Coated fabrics
and upholstered furniture

A professional upholsterer or manufacturer that uses coated fabrics (PU or PVC) knows that in order to obtain proper results, the components of the underside are just as important as those of the top side. The density of foams (weight/volume ratio) has a direct impact on the lifespan of the final product. We recommend using high density foams.


The choice of backing is equally important and greatly contributes to both the aesthetics and resistance of your furniture.

Blocked backings (warp & weft, cloth or satin) are primarily intended for models that are not expected to stretch, such as seat covers or panelling. They should be excluded from highly detailed shapes that are subject to stress.

Knitted backings (Jersey, interlock, etc.) are more adapted to most uses. Because of their elasticity, they match the most diverse contours as closely as possible.

Nonwoven backings (needle punched polyester naps, etc.), which are isotropic and inexpensive, should be used for non-stretching models and to avoid the risk of bagginess for pieces with wide surfaces.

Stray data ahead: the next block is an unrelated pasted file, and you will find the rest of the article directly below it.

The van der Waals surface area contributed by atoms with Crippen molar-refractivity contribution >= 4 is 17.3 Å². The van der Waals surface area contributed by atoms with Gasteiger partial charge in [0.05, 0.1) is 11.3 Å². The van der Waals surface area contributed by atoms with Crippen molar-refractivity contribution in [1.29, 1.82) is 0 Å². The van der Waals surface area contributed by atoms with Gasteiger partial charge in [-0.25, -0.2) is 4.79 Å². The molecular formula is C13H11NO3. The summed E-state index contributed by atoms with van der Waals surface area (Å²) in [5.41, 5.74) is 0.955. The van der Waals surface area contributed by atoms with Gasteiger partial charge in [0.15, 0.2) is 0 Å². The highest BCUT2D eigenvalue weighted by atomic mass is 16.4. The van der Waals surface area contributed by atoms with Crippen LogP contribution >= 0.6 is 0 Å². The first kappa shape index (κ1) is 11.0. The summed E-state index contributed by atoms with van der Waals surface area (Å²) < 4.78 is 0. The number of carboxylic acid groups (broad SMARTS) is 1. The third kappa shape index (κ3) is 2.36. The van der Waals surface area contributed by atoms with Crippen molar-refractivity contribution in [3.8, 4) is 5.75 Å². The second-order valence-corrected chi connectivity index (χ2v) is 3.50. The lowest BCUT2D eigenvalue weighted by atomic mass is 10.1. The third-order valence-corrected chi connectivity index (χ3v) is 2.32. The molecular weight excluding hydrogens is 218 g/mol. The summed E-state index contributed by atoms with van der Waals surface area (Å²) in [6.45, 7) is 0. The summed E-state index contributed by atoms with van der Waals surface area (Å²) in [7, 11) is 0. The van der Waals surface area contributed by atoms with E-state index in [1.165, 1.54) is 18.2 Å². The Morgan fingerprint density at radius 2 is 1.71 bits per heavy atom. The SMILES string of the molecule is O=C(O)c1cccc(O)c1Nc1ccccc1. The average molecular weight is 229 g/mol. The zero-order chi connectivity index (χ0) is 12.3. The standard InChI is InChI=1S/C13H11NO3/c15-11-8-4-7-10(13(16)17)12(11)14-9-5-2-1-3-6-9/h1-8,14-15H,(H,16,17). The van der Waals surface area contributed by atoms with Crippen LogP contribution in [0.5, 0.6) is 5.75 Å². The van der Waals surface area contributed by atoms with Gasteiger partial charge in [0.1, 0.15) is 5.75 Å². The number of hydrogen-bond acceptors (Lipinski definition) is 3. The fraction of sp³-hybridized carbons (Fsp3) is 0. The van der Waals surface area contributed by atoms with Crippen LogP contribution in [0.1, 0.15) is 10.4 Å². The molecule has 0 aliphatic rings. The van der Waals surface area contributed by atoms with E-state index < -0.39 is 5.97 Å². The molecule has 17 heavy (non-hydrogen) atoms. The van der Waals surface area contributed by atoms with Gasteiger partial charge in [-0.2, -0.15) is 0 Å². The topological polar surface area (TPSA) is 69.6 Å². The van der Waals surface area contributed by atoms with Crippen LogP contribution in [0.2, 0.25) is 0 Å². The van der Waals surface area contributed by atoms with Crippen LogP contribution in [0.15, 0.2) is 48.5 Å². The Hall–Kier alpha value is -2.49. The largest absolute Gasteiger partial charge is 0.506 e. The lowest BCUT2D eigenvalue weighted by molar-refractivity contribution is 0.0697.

The manner in which the coated fabric is sewn may also have an effect on the lifespan of the furniture. While a double seam provides greater resistance, avoid a back and forth motion along the same line, which could cut the upper layer of the TEP and weaken its resistance to outside aggressions (de-plasticising, permeability, humidity, etc.). A maximum of 6 to 7 stitches for every 3 cm is usually a good practice. More would lead to shearing. We recommend using a ball tip needle (nylon thread for indoor furniture, polyester thread for outdoor furniture).


The professional will cover the foam with an interliner so that all corners are properly covered and the foam will recover more easily when no longer under stress. Corners and all other sharp edges should be well protected. If corners are tucked too tightly, this will weaken the surface of the coated fabric and may lead to its tearing when it comes into contact with a hard surface.

Usually, the “warp” direction must be used for the seating (vertical). For long bench seats, it is preferable to sew several seams rather than run a risk of bagginess or wrinkling.

Focus on
Welt cord

Another sensitive point: the use of welt cord wrapped in a coated fabric. While it can bring a touch of elegance, it often combines all the drawbacks described above depending on where it is placed. It rigidifies the corners and subjects them to focused abrasion (side of a cushion) that comes from continuous rubbing at the edge of the seating. For these reasons, we recommend using only coated fabrics that have been specifically designed for this application (compact coatings).